Three radiation therapists from the Central Coast Cancer Centre at Gosford Hospital have volunteered for a mission to improve cancer treatment in Myanmar, one of the world’s poorest nations.
Mr Shaun Clifford, Mr Andrew Glenn and Mr Mitch Gibbons will each spend one month from July to September training local healthcare workers in the delivery of safe, accurate and effective radiation therapy treatments for cancer patients. Retired radiation oncologist, Prof Graeme Morgan is working with the University of Sydney’s Office for Global Health to run the volunteer program for the first time in Myanmar. Prof Morgan said as the demand for treatment increased, many low- income countries such as Myanmar were transitioning to more modern radiation therapy equipment but did not have the equivalent tertiary education available to match the machinery upgrades. “Unfortunately professional training for radiation therapy technologists in low income countries is only given by on-the-job observation and with ‘teaching’ given by senior staff who also do not have any formal training,” he said. “This program will look to provide basic training to the current therapists in Myanmar so they then have the skills and knowledge to pass on to others through a new training program which will be set up at the University of Medical Technology in Mandalay and Yangon. “This will lead to the Myanmar radiation therapy services becoming self- sufficient.” Radiation therapy (also known as radiotherapy) is the use of high-energy radiation from x-rays, gamma rays, neutrons, protons, and other sources to kill cancer cells and shrink tumours. The treatment involves the use of highly specialised equipment and complex computer systems which need to be operated with precise accuracy to ensure the best possible outcomes for patients. Safety is also a major concern if the treatment is not administered properly. Gosford Hospital’s chief radiation therapist, Mr Adam Chandler said the Central Coast Cancer Centre staff were specifically invited to take part in the training project because they were a highly skilled and experienced team. “When the centre opened two years ago, we attracted a very high standard of staff,” he said. “We have strong in- house training, education and research programs and this is why our team were sought out to be involved.” Mr Shaun Clifford, a senior staff member at the Cancer Centre, said he and his two colleagues were looking forward to making a positive difference for both radiation therapy staff and patients in Myanmar. “My aim is establish a connection and simply work on improving their current methods by laying some basic foundations to ensure they are operating the new equipment in the best manner,” Mr Clifford said.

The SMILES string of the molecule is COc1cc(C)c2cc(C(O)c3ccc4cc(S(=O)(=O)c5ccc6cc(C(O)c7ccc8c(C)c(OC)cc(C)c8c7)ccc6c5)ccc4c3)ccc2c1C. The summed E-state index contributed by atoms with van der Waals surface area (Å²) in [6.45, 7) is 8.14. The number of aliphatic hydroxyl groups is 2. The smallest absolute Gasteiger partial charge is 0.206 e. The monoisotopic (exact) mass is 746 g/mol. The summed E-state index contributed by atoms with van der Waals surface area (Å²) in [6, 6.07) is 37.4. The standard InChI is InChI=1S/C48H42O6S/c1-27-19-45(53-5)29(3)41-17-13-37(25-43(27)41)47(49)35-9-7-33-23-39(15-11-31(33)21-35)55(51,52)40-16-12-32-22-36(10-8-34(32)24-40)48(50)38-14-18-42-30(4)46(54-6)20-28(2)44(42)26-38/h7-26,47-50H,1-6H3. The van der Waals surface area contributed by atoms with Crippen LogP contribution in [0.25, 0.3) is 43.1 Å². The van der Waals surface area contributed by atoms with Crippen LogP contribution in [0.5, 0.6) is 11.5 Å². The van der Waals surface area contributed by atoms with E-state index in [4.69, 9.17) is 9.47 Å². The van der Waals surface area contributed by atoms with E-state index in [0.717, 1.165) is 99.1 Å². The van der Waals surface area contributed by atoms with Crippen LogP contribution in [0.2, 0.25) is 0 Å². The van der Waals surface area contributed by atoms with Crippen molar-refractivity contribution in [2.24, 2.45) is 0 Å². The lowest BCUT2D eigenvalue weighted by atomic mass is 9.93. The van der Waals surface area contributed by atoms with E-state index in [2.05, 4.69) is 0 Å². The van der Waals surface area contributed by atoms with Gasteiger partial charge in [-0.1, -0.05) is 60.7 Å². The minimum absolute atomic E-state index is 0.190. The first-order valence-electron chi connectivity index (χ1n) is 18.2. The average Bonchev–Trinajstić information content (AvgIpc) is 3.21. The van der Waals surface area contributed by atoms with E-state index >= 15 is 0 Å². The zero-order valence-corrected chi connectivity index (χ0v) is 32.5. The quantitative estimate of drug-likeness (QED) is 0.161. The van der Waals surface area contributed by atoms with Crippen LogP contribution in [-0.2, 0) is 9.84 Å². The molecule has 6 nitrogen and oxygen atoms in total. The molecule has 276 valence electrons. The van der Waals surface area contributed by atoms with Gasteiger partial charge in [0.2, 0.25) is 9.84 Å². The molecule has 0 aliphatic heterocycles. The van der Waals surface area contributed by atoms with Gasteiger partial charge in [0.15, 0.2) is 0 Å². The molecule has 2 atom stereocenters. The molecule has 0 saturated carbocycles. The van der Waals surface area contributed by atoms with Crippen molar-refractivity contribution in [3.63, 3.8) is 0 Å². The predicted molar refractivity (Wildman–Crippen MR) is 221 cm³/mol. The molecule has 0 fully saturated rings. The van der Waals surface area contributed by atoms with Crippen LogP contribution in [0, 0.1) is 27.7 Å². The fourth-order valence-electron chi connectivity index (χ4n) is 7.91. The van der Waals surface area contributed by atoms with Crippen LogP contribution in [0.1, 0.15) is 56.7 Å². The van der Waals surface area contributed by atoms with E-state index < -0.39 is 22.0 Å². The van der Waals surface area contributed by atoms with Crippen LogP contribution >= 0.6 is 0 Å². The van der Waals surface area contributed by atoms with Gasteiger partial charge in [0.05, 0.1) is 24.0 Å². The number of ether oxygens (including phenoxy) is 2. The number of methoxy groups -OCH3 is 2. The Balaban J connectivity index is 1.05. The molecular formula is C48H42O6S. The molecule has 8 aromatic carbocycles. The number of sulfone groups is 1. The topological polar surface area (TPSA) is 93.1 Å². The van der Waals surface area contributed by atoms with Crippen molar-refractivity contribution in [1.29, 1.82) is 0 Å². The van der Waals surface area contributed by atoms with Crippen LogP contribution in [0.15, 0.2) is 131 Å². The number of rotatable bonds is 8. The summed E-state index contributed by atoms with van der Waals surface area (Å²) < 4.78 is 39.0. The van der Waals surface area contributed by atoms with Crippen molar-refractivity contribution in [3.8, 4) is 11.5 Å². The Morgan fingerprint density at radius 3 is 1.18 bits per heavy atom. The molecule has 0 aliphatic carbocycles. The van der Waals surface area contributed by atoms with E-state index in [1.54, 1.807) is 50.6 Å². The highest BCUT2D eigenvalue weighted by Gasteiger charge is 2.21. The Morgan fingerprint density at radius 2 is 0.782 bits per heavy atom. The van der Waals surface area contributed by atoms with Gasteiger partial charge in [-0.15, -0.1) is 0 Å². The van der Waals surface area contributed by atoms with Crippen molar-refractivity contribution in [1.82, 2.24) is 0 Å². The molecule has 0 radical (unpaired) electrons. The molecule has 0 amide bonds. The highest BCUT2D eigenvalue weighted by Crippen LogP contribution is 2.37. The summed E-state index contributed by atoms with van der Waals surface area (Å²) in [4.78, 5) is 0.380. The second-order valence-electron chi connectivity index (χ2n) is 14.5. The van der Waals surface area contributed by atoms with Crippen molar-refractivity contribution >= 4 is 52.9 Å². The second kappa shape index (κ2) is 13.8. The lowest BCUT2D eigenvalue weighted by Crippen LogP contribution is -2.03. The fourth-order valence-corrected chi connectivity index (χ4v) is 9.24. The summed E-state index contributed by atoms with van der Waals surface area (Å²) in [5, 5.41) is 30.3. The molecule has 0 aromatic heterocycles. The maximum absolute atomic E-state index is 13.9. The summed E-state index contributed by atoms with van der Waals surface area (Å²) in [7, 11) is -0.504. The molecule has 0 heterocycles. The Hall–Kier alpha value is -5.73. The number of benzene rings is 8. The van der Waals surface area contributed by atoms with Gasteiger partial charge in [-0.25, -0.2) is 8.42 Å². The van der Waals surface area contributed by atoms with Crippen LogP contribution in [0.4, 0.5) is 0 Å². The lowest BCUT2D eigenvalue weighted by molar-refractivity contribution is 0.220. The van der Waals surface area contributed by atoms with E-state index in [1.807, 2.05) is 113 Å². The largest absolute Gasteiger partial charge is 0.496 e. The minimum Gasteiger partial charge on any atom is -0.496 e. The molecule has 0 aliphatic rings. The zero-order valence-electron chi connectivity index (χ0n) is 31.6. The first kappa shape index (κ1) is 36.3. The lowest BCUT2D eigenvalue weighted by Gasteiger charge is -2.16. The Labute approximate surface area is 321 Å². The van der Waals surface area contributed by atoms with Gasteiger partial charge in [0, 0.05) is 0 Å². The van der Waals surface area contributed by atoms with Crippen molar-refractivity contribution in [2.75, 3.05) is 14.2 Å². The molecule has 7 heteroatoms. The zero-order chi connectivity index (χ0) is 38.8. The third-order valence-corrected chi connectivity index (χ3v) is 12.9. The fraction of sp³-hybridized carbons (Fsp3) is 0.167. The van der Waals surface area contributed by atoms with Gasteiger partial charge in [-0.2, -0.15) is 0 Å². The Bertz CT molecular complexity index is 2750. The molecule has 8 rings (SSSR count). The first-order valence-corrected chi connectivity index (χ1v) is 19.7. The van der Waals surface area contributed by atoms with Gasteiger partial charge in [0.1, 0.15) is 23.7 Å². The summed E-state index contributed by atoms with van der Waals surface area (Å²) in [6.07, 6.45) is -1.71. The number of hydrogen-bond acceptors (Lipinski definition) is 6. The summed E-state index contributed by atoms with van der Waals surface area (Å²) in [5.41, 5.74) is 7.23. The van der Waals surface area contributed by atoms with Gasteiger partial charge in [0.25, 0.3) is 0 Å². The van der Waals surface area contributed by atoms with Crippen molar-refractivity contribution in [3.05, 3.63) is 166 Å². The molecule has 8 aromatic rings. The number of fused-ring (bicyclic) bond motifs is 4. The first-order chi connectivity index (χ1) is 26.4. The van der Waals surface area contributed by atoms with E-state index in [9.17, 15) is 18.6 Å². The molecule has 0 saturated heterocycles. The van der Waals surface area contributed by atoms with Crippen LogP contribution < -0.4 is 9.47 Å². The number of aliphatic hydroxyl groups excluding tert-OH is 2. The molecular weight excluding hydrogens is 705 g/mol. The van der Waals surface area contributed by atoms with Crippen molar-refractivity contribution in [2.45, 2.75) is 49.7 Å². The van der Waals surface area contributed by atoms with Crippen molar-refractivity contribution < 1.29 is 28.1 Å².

Media release, 11 June 2015 Lauren Nicholls, Central Coast Local Health District